Liz Truss becomes the new British Prime Minister. The former foreign secretary won the British Conservative party’s internal vote on the successor to Boris Johnson, the Tory party announced on Monday. The 47-year-old Truss received 57 percent of the votes, the former Finance Minister Rishi Sunak got 43 percent.
Truss promptly announced a “bold plan” for tax cuts and growth. She is the third female Prime Minister after Margaret Thatcher and Theresa May.
Up to 200,000 party members have been able to vote by post or online over the past few weeks on who will lead the new government and move into Downing Street.
Sunak and Truss had previously prevailed in several rounds of voting by the Conservative MPs – among these, however, Sunak was still the clear favourite.
The next Prime Minister, Truss, will be assigned to the right wing of the party. In the inner-party election campaign, the 47-year-old was particularly convincing with her plan to immediately lower taxes despite enormously high inflation.
She also scored points with the party base – which is significantly older, more male and wealthier than the average British population – with a confrontational line towards the EU and populist statements about refugees, left-wingers, environmental activists and social minorities.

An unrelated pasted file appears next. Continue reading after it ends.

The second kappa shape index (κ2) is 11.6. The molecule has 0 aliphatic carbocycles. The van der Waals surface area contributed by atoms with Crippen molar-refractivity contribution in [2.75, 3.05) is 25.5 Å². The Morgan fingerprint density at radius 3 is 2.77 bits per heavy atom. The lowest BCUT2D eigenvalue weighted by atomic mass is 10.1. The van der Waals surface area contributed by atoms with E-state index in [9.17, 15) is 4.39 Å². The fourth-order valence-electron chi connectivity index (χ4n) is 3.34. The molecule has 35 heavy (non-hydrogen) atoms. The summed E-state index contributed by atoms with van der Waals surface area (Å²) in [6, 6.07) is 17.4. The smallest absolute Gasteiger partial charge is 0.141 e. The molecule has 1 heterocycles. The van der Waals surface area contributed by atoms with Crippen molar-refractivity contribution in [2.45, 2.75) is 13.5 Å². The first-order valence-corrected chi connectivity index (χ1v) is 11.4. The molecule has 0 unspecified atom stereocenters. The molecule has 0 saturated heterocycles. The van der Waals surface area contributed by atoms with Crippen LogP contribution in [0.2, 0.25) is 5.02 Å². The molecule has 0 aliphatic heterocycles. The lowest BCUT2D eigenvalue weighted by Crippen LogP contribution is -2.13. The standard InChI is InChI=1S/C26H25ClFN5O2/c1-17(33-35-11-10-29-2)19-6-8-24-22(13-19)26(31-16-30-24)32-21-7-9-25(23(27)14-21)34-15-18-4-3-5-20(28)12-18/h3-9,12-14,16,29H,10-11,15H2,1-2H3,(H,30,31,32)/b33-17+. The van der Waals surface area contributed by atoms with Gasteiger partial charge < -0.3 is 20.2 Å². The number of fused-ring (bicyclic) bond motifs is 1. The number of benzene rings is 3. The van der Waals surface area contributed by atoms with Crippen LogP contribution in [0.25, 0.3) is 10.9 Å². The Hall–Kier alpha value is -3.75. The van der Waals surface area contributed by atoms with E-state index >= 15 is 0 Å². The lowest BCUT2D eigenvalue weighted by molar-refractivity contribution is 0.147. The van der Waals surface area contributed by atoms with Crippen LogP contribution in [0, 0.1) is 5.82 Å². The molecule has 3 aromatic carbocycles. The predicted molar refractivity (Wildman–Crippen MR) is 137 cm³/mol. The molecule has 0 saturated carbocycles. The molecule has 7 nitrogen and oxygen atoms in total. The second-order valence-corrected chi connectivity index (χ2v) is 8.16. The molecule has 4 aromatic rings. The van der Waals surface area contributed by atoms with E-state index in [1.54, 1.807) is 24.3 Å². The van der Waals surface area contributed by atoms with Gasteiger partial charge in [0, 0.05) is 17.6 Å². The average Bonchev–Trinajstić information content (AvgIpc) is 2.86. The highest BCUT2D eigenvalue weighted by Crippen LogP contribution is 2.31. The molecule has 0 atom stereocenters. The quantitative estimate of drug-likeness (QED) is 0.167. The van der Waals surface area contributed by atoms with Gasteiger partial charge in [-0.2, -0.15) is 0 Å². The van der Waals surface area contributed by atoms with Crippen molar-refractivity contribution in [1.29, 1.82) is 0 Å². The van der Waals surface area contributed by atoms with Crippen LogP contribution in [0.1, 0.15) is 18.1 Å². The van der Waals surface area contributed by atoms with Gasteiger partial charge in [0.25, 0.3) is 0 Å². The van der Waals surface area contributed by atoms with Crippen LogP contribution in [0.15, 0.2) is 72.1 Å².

Sunak accused his rival of telling “fairy tales” with her economic plans and portrayed himself as a politician who is not afraid to speak unpleasant truths in times of crisis. He would not consider tax cuts until inflation is under control again. That wasn’t enough.
After the announcement of the winner, the change at the top of the British government will take place on Tuesday. Johnson will address the population one last time as prime minister and then resign from office.
Both he and his successor then travel to Scotland and are received one after the other by Queen Elizabeth II, who is spending her summer holidays at her country estate, Balmoral Castle.
The fact that the audiences will take place there and not in London’s Buckingham Palace is extremely unusual and has to do with the mobility problems of the now 96-year-old monarch.
After numerous scandals, Johnson is leaving office under pressure from his cabinet. The “Partygate” affair about banned lockdown celebrations in Johnson’s official residence had shaken him. Several other scandals and his handling of them ultimately brought him down. When prominent members of his cabinet resigned, triggering a mass exodus from the ranks of the government, the 58-year-old felt compelled to resign.
However, a possible comeback is not ruled out. Johnson himself made hints with the words “Hasta la vista, baby” in the London House of Commons. The politician, who will initially remain a simple MP, still has a strong support base in the party.
According to reports, some of them are already preparing a vote of no confidence against his successor in order to bring Johnson back to office as quickly as possible.